As we count down the days until the 2017 draft, teams like the Minnesota Vikings aren’t going to see a lot of sunlight from their draft bunkers. They’re honing in on the players they covet.
A funny thing about coveting players. There is a reason why the 11th and 32nd picks in the draft are golden. They are the first and last picks eligible for a fifth-year option at a Tier-2 compensation level.
In 1999, when the Vikings drafted Daunte Culpepper, Dennis Green proudly boasted he had Culpepper as the top player on his draft board – despite being the 11th pick and the fourth quarterback selected. He coveted Culpepper, but didn’t make a move to get him.
Things have changed.
With salary cap blowing up and increasing by at least $10 million each of the last four years, combined with a rookie salary cap that doesn’t make first-round busts an albatross that haunts a franchise for years, the currency of the NFL isn’t the salaries paid to players, it’s the ability to use draft picks to move up or down or trade a pick for a disgruntled veteran from another team.
In most businesses, the mighty dollar is the currency. In the NFL, at least this time of year, the standard unit of measure are draft picks. They carry a lot more weight than one would imagine.
Yet, it’s only when teams are on the clock that their value becomes crystal clear.
As things currently stand, 58 of the first 64 draft picks are under original ownership. Of the six picks that are currently assigned to other teams, they all have realistic explanations.
In the first round, Tennessee has the fifth pick – a harvest reaped in the trade that gave the Rams the option to choose the quarterback of their choice. They opted for Jared Goff – the Nashville gift that keeps on giving.
Cleveland has the 12th pick, which was acquired from Philadelphia so they could take the pride of North Dakota State, Carson Wentz, and let Cleveland’s analytics guys build a dynasty.
The 14th pick – and the reason local media outlets are much less amped up about the draft – went from the Vikings to the Eagles as part of the Sam Bradford deal. At the time, Eagles officials had learned the draft was coming to their town and how could they not have a pick? A willing seller met a willing buyer and business took place.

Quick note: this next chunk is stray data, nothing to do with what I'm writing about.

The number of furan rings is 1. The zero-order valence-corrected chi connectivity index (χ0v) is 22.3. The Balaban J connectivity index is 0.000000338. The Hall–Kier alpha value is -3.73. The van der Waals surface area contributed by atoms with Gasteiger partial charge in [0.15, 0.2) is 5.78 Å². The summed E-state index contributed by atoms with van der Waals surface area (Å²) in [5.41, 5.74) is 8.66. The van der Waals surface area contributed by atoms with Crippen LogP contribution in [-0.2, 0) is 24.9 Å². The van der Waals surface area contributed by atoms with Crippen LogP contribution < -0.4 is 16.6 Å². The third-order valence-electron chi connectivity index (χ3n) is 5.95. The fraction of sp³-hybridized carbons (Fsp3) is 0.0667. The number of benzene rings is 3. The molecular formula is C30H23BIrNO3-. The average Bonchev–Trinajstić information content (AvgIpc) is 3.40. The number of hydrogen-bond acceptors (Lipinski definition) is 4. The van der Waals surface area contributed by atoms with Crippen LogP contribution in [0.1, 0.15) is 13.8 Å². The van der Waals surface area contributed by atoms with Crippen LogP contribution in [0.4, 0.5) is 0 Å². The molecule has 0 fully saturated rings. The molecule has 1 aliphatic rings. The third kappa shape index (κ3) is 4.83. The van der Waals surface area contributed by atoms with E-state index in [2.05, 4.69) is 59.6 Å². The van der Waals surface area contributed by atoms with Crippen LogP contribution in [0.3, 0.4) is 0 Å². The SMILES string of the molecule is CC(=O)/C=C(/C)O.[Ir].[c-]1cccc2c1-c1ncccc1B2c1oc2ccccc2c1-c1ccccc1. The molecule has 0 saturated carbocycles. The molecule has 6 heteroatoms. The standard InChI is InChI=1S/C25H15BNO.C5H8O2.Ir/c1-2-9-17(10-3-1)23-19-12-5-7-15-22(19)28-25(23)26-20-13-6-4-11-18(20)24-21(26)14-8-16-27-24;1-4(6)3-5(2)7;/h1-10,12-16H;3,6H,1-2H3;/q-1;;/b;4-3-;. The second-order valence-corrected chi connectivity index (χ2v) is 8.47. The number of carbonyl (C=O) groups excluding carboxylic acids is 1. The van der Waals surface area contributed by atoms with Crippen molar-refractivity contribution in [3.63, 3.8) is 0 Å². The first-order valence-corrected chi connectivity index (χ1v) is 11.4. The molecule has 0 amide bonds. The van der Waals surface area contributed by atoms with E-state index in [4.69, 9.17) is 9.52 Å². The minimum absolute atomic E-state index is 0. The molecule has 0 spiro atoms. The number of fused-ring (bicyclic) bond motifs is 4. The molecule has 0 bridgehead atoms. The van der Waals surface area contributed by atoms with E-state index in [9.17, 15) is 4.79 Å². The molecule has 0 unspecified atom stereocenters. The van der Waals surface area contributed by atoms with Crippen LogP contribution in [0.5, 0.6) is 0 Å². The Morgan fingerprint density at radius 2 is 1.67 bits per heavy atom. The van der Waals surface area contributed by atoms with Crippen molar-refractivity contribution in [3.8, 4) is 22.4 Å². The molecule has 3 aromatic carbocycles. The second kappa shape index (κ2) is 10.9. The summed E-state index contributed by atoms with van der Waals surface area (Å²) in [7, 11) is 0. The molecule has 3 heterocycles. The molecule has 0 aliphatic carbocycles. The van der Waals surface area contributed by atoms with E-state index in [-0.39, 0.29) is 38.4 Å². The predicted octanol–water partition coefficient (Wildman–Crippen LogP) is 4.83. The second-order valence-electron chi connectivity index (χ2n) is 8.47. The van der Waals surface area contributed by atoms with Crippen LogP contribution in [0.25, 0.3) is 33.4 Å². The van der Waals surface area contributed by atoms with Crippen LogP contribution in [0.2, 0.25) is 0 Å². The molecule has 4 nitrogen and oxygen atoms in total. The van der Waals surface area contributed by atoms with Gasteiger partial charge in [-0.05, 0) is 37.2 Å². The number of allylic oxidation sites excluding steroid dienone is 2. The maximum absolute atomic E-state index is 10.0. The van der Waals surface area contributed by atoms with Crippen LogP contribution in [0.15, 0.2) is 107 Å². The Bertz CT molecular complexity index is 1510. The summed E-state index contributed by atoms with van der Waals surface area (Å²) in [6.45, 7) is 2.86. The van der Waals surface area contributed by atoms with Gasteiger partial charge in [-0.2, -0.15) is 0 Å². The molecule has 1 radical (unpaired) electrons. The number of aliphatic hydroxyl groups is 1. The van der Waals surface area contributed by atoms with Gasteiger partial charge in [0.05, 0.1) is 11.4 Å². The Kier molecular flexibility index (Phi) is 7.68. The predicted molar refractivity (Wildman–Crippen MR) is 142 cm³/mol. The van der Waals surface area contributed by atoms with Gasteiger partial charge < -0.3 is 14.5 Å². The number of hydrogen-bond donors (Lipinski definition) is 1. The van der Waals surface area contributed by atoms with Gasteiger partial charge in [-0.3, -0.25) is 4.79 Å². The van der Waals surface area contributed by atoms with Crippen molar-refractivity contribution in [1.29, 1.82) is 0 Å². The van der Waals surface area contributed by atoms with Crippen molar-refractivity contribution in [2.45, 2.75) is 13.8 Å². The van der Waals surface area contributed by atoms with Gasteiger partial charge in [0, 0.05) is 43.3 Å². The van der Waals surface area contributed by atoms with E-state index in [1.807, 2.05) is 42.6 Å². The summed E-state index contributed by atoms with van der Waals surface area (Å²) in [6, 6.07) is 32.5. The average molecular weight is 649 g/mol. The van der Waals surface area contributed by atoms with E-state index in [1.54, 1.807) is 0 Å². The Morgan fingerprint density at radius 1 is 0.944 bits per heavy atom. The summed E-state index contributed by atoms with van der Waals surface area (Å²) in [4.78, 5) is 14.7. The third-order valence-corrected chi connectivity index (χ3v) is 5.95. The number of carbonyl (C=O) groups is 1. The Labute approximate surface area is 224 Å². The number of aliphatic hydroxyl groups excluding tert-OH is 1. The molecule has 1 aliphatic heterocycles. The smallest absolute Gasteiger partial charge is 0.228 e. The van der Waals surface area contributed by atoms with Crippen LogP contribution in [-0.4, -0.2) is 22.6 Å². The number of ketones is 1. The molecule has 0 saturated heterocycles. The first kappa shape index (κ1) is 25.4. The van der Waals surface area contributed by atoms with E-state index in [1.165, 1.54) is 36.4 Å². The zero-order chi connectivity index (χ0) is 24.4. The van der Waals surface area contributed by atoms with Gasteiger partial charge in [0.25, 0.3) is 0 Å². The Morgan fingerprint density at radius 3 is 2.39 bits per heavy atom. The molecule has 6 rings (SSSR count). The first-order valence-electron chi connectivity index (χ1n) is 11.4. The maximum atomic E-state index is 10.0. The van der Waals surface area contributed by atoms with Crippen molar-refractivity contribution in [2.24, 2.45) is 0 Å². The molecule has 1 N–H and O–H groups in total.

The 32nd pick was New England putting all their chips in the middle for an aggressive run at a back-to-back title (see below) when they traded their first- and third-round picks to New Orleans for wide receiver Brandin Cooks and the Saints’ fourth-round pick.
In the second round, Cleveland has a pick obtained from Tennessee as penance for the teams exchanging the eighth and 15th pick so Tennessee could land offensive tackle Jack Conklin, which lands the Browns the 52nd pick this year.
The last pick of the second round belongs to Carolina, obtained from the Patriots for Carolina’s third-round pick and defensive end Kony Ealy.
All of those picks make sense and, aside from New England’s all-in posture, they are the result of 2016 trades made for players teams coveted at the time.
The current slate sits at 28 teams having the first-round picks sitting with the teams assigned to them. In the second round, that number swells to 30.
Don’t hold your breath that those numbers will hold true, rendering mock drafts moot because they don’t account for love or coveting thy neighbor’s pick.
In the last five years, there have been 160 first-round picks made. Of those, 54 of them – more than one in three – didn’t end up with the team that was assigned to the pick. In the second round, it’s even more pronounced of outside love for a pick you happen to have. In the last five years, there have been 157 second-round picks – three lost, two from New Orleans due to the bounty-related beat-down they laid on Brett Favre in January 2010 and the other was the risky selection of Cleveland of troubled Baylor receiver Josh Gordon in 2014 supplemental draft – draw your own conclusion on the salience of a decision by the people who brought you Johnny Manziel.
Of those 157 second-round picks, 64 (a whopping 41 percent) end up with someone other than the team assigned to the team that earned that pick.
Front-office types are huge on mock drafts. Who goes where and why is the key to equation. But, one trade starts a domino effect that creates its own phantom Mandela effect.
If we’re going to use the numbers, a five-year sample size tells us that of the 317 picks made in the first two rounds, 118 of them didn’t end up with the team that was assigned the pick.
We’re 11 days from the start of the draft and only six of the 64 assigned picks are going to be made by a team not assigned to it. Expect that number to grow … a lot … on the Thursday and Friday of draft weekend.